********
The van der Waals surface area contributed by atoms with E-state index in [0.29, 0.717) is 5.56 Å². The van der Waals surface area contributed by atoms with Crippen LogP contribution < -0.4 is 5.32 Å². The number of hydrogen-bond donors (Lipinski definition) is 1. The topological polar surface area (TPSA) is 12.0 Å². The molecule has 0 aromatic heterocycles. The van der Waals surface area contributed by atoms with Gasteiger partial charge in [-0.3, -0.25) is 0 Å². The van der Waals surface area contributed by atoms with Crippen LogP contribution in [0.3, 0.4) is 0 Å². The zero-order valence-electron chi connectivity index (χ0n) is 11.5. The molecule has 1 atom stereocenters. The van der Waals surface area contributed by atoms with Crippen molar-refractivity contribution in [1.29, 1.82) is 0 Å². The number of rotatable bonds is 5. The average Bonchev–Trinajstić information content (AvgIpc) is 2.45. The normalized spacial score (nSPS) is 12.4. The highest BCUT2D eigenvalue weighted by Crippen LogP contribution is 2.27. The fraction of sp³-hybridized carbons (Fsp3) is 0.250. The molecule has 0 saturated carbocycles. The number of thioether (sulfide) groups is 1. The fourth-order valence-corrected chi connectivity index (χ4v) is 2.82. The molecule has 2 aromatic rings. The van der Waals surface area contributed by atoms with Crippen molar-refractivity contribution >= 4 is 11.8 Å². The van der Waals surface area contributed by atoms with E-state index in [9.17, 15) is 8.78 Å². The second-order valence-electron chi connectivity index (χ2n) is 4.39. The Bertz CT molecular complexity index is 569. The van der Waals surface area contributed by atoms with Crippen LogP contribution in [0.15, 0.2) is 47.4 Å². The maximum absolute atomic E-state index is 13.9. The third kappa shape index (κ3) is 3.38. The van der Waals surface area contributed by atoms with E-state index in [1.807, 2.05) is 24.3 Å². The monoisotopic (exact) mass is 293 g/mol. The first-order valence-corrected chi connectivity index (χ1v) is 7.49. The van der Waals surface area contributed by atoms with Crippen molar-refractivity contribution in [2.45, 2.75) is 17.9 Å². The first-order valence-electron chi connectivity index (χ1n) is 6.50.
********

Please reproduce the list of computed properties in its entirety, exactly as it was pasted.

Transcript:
The van der Waals surface area contributed by atoms with E-state index in [0.29, 0.717) is 5.56 Å². The van der Waals surface area contributed by atoms with Crippen LogP contribution < -0.4 is 5.32 Å². The number of hydrogen-bond donors (Lipinski definition) is 1. The topological polar surface area (TPSA) is 12.0 Å². The molecule has 0 aromatic heterocycles. The van der Waals surface area contributed by atoms with Gasteiger partial charge in [-0.3, -0.25) is 0 Å². The van der Waals surface area contributed by atoms with Crippen LogP contribution in [0.3, 0.4) is 0 Å². The zero-order valence-electron chi connectivity index (χ0n) is 11.5. The molecule has 1 atom stereocenters. The van der Waals surface area contributed by atoms with Crippen molar-refractivity contribution in [1.29, 1.82) is 0 Å². The number of rotatable bonds is 5. The average Bonchev–Trinajstić information content (AvgIpc) is 2.45. The normalized spacial score (nSPS) is 12.4. The highest BCUT2D eigenvalue weighted by Crippen LogP contribution is 2.27. The fraction of sp³-hybridized carbons (Fsp3) is 0.250. The molecule has 0 saturated carbocycles. The number of thioether (sulfide) groups is 1. The fourth-order valence-corrected chi connectivity index (χ4v) is 2.82. The molecule has 2 aromatic rings. The van der Waals surface area contributed by atoms with Crippen molar-refractivity contribution >= 4 is 11.8 Å². The van der Waals surface area contributed by atoms with E-state index in [9.17, 15) is 8.78 Å². The second-order valence-electron chi connectivity index (χ2n) is 4.39. The Bertz CT molecular complexity index is 569. The van der Waals surface area contributed by atoms with Crippen LogP contribution in [0.15, 0.2) is 47.4 Å². The maximum absolute atomic E-state index is 13.9. The third kappa shape index (κ3) is 3.38. The van der Waals surface area contributed by atoms with E-state index in [1.807, 2.05) is 24.3 Å². The monoisotopic (exact) mass is 293 g/mol. The first-order valence-corrected chi connectivity index (χ1v) is 7.49. The van der Waals surface area contributed by atoms with Crippen molar-refractivity contribution in [2.45, 2.75) is 17.9 Å². The first-order valence-electron chi connectivity index (χ1n) is 6.50.